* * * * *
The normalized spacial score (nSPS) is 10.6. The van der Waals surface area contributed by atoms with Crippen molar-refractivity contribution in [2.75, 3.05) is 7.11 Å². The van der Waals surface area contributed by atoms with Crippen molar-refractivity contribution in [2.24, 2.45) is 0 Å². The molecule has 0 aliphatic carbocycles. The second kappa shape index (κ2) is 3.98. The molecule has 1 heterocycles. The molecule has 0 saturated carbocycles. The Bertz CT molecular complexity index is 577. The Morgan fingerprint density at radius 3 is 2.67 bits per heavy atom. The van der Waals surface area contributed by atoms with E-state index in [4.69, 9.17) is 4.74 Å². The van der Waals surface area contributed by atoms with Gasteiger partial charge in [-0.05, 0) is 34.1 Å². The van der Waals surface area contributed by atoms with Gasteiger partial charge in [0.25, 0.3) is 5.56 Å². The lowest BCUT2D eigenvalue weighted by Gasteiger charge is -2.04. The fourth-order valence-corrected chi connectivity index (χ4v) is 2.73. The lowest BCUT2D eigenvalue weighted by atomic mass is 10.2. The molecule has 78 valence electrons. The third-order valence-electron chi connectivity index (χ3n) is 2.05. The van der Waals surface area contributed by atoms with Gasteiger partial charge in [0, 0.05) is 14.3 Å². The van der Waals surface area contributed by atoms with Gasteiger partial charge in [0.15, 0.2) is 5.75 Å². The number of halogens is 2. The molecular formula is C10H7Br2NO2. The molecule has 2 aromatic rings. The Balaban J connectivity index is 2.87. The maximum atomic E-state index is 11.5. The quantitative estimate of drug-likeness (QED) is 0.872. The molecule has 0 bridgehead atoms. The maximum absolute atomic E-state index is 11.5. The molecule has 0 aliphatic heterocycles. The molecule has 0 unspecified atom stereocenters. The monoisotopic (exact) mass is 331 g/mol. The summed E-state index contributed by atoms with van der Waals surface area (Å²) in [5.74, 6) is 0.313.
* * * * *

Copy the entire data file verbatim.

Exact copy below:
The normalized spacial score (nSPS) is 10.6. The van der Waals surface area contributed by atoms with Crippen molar-refractivity contribution in [2.75, 3.05) is 7.11 Å². The van der Waals surface area contributed by atoms with Crippen molar-refractivity contribution in [2.24, 2.45) is 0 Å². The molecule has 0 aliphatic carbocycles. The second kappa shape index (κ2) is 3.98. The molecule has 1 heterocycles. The molecule has 0 saturated carbocycles. The Bertz CT molecular complexity index is 577. The Morgan fingerprint density at radius 3 is 2.67 bits per heavy atom. The van der Waals surface area contributed by atoms with E-state index in [4.69, 9.17) is 4.74 Å². The van der Waals surface area contributed by atoms with Gasteiger partial charge in [-0.05, 0) is 34.1 Å². The van der Waals surface area contributed by atoms with Gasteiger partial charge in [0.25, 0.3) is 5.56 Å². The lowest BCUT2D eigenvalue weighted by Gasteiger charge is -2.04. The fourth-order valence-corrected chi connectivity index (χ4v) is 2.73. The lowest BCUT2D eigenvalue weighted by atomic mass is 10.2. The molecule has 78 valence electrons. The third-order valence-electron chi connectivity index (χ3n) is 2.05. The van der Waals surface area contributed by atoms with Gasteiger partial charge in [0, 0.05) is 14.3 Å². The van der Waals surface area contributed by atoms with Gasteiger partial charge in [0.15, 0.2) is 5.75 Å². The number of halogens is 2. The molecular formula is C10H7Br2NO2. The molecule has 2 aromatic rings. The Balaban J connectivity index is 2.87. The maximum atomic E-state index is 11.5. The quantitative estimate of drug-likeness (QED) is 0.872. The molecule has 0 bridgehead atoms. The maximum absolute atomic E-state index is 11.5. The molecule has 0 aliphatic heterocycles. The molecule has 0 unspecified atom stereocenters. The monoisotopic (exact) mass is 331 g/mol. The summed E-state index contributed by atoms with van der Waals surface area (Å²) in [5.74, 6) is 0.313.